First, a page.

What lies at the heart of the Dyson V8 Fluffy is made in Singapore

In a robot-run factory, no less

Dyson’s dust-busters are famed all through the world. And the latest V8 Fluffy is no different.

What’s different about this cordless vacuum this time is what powers it from within - the Dyson digital motor V8.

 It spins at a dizzying 5 times faster than an F1 car engine at 110,000 revolutions per minute. Compared to the previous generation V6’s 350W, it runs at 425W. That means it’s designed to give you more power over a long runtime. How much more? How about 50% more at 40 minutes instead of the V6’s 20 minutes? That’s more than enough to clean the average Singapore home.

You would think something this powerful would weigh a ton, but it’s almost unnaturally unproportionate. The V8 Fluffy weighs 2.6kg and mostly in the handle so you can glide it up and down your floors smoothly. How did Dyson get here? We took a tour through their RnD centre, right here on the outskirts of Singapore to get the full story.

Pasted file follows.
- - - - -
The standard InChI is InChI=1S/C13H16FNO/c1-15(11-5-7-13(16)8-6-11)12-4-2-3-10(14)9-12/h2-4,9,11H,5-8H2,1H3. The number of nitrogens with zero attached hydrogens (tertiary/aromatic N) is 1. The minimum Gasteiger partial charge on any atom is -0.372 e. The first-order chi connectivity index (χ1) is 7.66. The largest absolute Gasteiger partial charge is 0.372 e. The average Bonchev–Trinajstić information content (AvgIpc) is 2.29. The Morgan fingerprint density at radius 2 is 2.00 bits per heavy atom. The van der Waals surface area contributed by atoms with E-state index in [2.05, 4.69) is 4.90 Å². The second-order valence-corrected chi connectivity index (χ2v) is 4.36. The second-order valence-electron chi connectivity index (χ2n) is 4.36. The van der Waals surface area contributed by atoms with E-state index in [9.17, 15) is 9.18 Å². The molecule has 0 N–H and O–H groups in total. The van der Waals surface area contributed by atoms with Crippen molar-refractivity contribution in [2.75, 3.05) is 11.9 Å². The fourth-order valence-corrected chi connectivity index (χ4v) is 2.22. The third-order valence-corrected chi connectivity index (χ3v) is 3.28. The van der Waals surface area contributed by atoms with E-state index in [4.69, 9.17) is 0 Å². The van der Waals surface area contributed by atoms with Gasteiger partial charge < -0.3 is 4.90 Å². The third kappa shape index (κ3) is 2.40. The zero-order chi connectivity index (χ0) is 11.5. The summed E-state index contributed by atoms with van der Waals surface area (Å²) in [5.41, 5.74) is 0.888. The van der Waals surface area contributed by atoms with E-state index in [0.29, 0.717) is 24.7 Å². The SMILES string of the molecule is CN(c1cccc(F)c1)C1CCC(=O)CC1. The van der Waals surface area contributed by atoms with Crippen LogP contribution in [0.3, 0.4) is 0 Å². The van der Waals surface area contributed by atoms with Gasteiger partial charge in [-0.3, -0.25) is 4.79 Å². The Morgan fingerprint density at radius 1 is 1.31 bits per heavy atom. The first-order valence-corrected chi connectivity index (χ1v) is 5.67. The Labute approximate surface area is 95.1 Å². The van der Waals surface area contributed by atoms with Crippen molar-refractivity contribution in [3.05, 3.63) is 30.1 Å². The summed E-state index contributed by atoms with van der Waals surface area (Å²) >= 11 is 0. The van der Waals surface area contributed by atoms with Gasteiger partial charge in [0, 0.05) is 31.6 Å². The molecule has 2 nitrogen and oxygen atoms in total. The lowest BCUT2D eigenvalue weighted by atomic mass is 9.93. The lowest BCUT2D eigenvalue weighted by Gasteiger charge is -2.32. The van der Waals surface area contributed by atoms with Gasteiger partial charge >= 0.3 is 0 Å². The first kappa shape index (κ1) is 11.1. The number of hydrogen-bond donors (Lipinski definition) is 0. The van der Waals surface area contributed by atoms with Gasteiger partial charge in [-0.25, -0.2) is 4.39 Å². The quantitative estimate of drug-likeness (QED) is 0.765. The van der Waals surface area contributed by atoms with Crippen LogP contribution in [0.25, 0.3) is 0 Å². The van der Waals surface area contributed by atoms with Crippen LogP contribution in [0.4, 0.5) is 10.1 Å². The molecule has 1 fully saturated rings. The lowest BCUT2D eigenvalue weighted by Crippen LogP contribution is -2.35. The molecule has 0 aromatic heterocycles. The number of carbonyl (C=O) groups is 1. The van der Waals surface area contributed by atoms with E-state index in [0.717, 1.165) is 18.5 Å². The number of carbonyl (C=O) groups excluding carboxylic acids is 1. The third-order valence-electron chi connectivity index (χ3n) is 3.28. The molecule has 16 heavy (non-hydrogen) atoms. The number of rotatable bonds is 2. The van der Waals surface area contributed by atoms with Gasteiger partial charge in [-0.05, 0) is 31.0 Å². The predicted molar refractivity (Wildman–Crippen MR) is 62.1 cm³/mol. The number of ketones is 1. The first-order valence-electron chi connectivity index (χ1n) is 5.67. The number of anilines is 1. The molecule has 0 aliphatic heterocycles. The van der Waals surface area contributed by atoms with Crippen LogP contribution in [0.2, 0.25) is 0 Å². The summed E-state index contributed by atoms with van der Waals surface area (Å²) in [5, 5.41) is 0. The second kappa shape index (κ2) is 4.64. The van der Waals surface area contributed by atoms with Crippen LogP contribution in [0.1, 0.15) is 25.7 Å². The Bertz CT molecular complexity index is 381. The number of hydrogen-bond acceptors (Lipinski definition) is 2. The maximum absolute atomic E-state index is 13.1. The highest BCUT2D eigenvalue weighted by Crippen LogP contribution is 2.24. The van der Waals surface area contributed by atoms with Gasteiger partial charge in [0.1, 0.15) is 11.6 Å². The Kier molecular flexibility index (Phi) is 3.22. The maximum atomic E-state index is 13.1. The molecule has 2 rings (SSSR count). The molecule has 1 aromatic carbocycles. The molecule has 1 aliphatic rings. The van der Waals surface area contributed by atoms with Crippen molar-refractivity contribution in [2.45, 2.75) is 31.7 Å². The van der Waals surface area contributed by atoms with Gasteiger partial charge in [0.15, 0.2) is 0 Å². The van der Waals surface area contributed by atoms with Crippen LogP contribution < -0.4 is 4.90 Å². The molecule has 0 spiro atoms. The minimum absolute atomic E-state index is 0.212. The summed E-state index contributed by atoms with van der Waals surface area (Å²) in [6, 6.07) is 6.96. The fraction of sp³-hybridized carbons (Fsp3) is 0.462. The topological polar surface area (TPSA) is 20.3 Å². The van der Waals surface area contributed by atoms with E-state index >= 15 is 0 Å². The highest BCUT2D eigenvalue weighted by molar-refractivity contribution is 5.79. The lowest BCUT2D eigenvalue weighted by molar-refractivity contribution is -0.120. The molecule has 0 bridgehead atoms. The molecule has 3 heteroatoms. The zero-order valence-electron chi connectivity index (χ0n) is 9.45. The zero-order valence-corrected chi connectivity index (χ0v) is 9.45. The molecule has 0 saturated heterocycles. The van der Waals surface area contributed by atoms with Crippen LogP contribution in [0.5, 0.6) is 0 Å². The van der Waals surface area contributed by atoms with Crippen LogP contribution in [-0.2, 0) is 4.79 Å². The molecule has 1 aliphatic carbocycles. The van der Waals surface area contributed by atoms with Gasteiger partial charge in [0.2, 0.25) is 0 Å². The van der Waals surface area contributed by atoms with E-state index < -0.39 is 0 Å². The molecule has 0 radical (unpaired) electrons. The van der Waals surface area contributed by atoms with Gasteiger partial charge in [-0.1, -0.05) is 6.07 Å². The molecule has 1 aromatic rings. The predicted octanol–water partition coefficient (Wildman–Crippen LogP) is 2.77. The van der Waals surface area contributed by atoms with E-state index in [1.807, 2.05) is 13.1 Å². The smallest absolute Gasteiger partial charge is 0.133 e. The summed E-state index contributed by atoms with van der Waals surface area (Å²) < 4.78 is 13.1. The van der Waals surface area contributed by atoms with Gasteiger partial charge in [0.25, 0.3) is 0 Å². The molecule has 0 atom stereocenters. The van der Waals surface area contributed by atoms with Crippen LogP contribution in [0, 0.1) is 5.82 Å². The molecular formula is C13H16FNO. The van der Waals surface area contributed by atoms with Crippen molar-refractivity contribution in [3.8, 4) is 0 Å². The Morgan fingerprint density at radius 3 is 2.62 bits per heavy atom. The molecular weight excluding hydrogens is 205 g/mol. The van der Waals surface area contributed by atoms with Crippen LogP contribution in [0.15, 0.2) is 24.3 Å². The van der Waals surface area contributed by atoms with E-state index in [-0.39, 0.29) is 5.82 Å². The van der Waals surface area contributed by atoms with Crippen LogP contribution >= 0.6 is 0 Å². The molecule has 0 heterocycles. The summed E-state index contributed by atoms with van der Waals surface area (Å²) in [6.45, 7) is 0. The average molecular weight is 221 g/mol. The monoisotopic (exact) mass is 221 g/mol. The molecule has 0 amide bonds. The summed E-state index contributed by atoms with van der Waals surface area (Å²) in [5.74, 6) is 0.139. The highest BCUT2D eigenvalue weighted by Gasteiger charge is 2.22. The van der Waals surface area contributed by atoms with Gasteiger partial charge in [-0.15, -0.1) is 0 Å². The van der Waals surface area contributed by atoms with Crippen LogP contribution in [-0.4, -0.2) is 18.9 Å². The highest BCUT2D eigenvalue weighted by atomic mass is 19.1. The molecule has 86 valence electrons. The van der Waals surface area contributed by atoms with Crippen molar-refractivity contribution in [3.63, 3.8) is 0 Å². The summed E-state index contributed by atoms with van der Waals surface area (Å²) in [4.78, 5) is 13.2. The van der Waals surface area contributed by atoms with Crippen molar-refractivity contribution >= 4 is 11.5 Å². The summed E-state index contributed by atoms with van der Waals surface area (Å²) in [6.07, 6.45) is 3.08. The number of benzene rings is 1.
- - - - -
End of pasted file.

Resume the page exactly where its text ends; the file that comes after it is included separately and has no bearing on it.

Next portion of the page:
You’ll notice that there are more robots than humans on the factory floor. And that’s because the work that’s being done requires the precision of robots to avoid human error.

At the balancing station, the rotor is checked to make sure that it’s perfectly balanced. Because it is spinning at such high speeds, any slight unbalance would lead to undesirable vibrations. When the calculations at this station reveal any unbalance, the extra unwanted mass is trimmed away.

Then it’s onto the winding station which reminded us of sewing machines as wires are laid in coils in order to form magnetic poles. The digital switching of these magnetic poles is what causes that tiny motor to revolve at that crazy speed.

Because of the high speed of winding, it’s also called the "flying wind". The entire process looks like a blur to the naked human eye (it’s that fast), so the wire coils look like they appear by magic.

The plastic frames are given barcodes and serial numbers so that if anything happens, they can be tracked. The frame is then attached with a diffuser. You’ll notice a lack of screws throughout the entire process because they can’t give the precision that’s needed for a high speed motor. Instead, glue is used and UV light is utilised to speed up the bonding process.